You should have read comments on made about Mick Jagger dueting with Taylor Swift and Katy Perry on the last Stone's US tour on a couple of fan boards. It was not favorable, especially with Taylor Swift. And it wasn't entirely people dissing Taylor (though they did, people who like Stones music are not ever going to be into Taylor's music, whether it's actually bad or good), but the combination with Mick. And why he would choose to do duets with her in the first place. Something about grandpa singing with a woman young enough to be his granddaughter. It just looked ridiculous, the clash between their ages and musical styles. Stones fans were upset and weren't afraid to voice their opinion about it.  They thought it was an example of Mick Jagger being mercenary and trying to stay relevant and winding up looking silly. No one thought Keith could possibly be in favor of it, though of course, Keith didn't do anything to stop it, so he was just as "guilty."
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« Reply #387 on: June 11, 2014, 10:10:40 AM »

I have long wished that Brian's albums could become more like Quincy Jones' records. Quincy is the only name on the cover, but the credits inside are as long as those at the end of a superhero movie. And Q doesn't sing, doesn't play anything on the record, doesn't write the songs...and yet, he is the artist, the creator of the album. Brian, it seems to me, has even greater right to do this, since he DOES write, play and sing on his albums, in addition to being the producer and arranger. Everyone wants to be on a Quincy Jones album and he will have very current young artists right next to old-timers...and it works. Why can't we afford Brian the same level of control and respect?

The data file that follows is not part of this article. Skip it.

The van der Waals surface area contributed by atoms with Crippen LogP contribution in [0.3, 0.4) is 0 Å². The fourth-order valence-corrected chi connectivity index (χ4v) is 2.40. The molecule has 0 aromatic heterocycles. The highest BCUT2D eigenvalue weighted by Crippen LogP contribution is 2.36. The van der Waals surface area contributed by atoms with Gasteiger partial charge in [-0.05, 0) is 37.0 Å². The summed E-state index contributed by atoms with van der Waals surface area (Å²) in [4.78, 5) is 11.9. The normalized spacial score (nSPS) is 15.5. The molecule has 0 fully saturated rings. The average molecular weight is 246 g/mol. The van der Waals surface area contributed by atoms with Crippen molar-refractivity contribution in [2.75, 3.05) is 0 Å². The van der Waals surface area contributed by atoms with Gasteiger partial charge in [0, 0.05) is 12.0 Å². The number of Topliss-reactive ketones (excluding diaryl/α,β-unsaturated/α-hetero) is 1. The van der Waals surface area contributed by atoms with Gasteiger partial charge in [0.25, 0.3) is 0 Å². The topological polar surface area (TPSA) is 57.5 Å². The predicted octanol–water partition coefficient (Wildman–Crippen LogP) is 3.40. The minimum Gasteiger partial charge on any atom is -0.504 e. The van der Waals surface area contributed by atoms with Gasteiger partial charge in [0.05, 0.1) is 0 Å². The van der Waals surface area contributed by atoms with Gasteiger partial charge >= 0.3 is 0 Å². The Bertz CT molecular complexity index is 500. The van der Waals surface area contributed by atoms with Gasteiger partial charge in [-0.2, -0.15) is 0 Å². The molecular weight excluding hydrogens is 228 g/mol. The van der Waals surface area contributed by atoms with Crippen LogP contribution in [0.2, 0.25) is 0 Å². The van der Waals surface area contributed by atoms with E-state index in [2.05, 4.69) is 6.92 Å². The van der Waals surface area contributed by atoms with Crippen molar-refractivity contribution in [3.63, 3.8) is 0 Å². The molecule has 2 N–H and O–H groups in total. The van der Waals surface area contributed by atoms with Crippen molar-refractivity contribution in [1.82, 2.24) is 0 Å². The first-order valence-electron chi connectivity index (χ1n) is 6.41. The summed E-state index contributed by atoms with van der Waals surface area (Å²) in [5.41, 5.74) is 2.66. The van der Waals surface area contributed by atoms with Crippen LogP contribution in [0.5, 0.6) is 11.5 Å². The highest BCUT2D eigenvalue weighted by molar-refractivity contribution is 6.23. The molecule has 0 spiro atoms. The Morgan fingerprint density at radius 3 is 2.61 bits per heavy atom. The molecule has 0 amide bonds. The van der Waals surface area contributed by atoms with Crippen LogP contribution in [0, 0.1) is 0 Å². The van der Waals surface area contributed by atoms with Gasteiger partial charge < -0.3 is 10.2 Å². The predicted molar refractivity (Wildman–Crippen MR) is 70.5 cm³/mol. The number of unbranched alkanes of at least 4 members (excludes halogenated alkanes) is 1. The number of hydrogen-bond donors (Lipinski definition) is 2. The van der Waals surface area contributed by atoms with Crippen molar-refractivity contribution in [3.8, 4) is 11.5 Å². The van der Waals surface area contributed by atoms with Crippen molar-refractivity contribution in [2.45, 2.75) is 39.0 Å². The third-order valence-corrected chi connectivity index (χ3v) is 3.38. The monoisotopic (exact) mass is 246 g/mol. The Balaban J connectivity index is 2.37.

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« Reply #388 on: June 11, 2014, 10:17:01 AM »

Maybe it's because I'm younger than many posters here (27), but I don't understand why anyone would write off this album because Frank Ocean, Lana Del Ray, Zooey Deschanel or Kacey Musgraves are singing on it. It's not Brian performing their music -- which would be artistically pathetic -- it's today's artists contributing to Brian's modern songs.

Hasn't it long been said that you can't make Brian do something he doesn't want to do? And that if he's forced to, he'll just shut down? Sure, Brian probably didn't know any of these artists before the sessions started, but if he didn't want these songs or singers to be part of his album, they wouldn't be.
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« Reply #389 on: June 11, 2014, 10:18:38 AM »

people who like Stones music are not ever going to be into Taylor's music, whether it's actually bad or good